E: Using native woodlands data to develop proposals for grant support

You can use the data to help develop proposals for grant support under the SRDP.

  1. Preparing Forest Plans. Support is available for this within Woodland Improvement Grants (see below)
  2. Claims for support for one or more types of action described below:

Sustainable management of forests

This supports the management of existing areas of native woodland and the restoration of native woodland from Plantations on Ancient Woodland Sites (PAWS):

http://www.scotland.gov.uk/Topics/farmingrural/SRDP/RuralPriorities/Options/forestsandwoodlands

Woodland Improvement Grant (WIG)

WIG supports a range of activities to improve the environmental value of woodlands. Those most relevant to native woodlands are in bold.

  • long-term forest planning (PDF 160k)
  • reducing deer impact in woodlands
  • improving woodlands, through work related to designated sites or to habitats and species that are priorities under the Scottish Biodiversity Strategy and UKBAP
  • improving even-aged woodland for biodiversity, scenic value and enhancing the ecological stability in the long term by restructuring their age and species composition. This can include planting or natural regeneration with native species to replace non-native species in planted conifer forests. This can count towards UKBAP targets for expansion (eg conversion from 20th century plantations to native woodlands) or for restoration for planted woods on ancient woodland sites (PAWS).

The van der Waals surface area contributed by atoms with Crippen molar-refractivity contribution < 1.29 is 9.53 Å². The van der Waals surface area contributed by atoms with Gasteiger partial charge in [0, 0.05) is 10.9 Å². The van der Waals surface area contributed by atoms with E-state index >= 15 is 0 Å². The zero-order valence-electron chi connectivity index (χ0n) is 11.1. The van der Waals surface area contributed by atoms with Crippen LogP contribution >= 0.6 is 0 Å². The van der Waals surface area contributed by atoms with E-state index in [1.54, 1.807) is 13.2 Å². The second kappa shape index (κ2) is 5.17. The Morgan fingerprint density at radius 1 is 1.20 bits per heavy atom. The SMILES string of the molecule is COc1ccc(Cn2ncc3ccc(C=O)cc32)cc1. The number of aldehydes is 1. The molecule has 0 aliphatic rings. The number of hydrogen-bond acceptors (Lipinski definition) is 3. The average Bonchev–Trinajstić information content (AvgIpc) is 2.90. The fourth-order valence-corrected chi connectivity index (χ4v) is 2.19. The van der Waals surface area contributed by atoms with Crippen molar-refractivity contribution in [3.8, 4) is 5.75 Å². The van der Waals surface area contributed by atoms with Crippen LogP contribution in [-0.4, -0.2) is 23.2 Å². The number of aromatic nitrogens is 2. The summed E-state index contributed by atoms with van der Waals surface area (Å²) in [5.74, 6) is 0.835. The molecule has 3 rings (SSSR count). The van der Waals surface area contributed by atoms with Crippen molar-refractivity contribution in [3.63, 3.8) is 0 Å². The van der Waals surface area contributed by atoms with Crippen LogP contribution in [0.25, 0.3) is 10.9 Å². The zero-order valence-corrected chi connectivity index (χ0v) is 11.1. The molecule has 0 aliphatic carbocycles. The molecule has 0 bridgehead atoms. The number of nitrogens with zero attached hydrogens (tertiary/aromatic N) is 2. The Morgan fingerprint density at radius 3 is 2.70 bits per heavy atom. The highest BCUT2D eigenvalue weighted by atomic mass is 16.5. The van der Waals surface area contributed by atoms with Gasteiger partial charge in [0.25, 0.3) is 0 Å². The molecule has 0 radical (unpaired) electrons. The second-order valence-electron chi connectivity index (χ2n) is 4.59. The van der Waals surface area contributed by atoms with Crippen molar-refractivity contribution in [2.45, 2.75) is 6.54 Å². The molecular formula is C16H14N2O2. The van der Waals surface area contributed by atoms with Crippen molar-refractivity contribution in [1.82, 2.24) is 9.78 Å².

• improving or restoring associated non-woodland habitats within woodlands, through work related to designated sites and habitats and species that are priorities under the Scottish Biodiversity Strategy and UKBAP.

http://www.scotland.gov.uk/Topics/farmingrural/SRDP/RuralPriorities/Options/WoodlandImprovementGran

Creation of new woodlands

Supports the creation of new native woodlands and naturally regenerated native woodlands:

http://www.scotland.gov.uk/Topics/farmingrural/SRDP/RuralPriorities/Options/WoodlandCreation

Native woodland management plans using NWSS

Areas of existing native woodland identified on NWSS can/should be highlighted in Forest Plans (PDF 160k)

For support under Sustainable Management of Forests, as well as the Forest Plan covering the wood there also needs to be:

  • a map of areas of native woodland and an explanation of the work to be done
  • a brief summary describing the ecological condition of the wood in relation to key attributes, and a summary of how the proposals will help to maintain or improve their condition. The current list of key attributes is:
    • stand structure
    • regeneration
    • herbivore impacts
    • species composition
    • threats and damage (includes invasive non-native shrub/field layer species)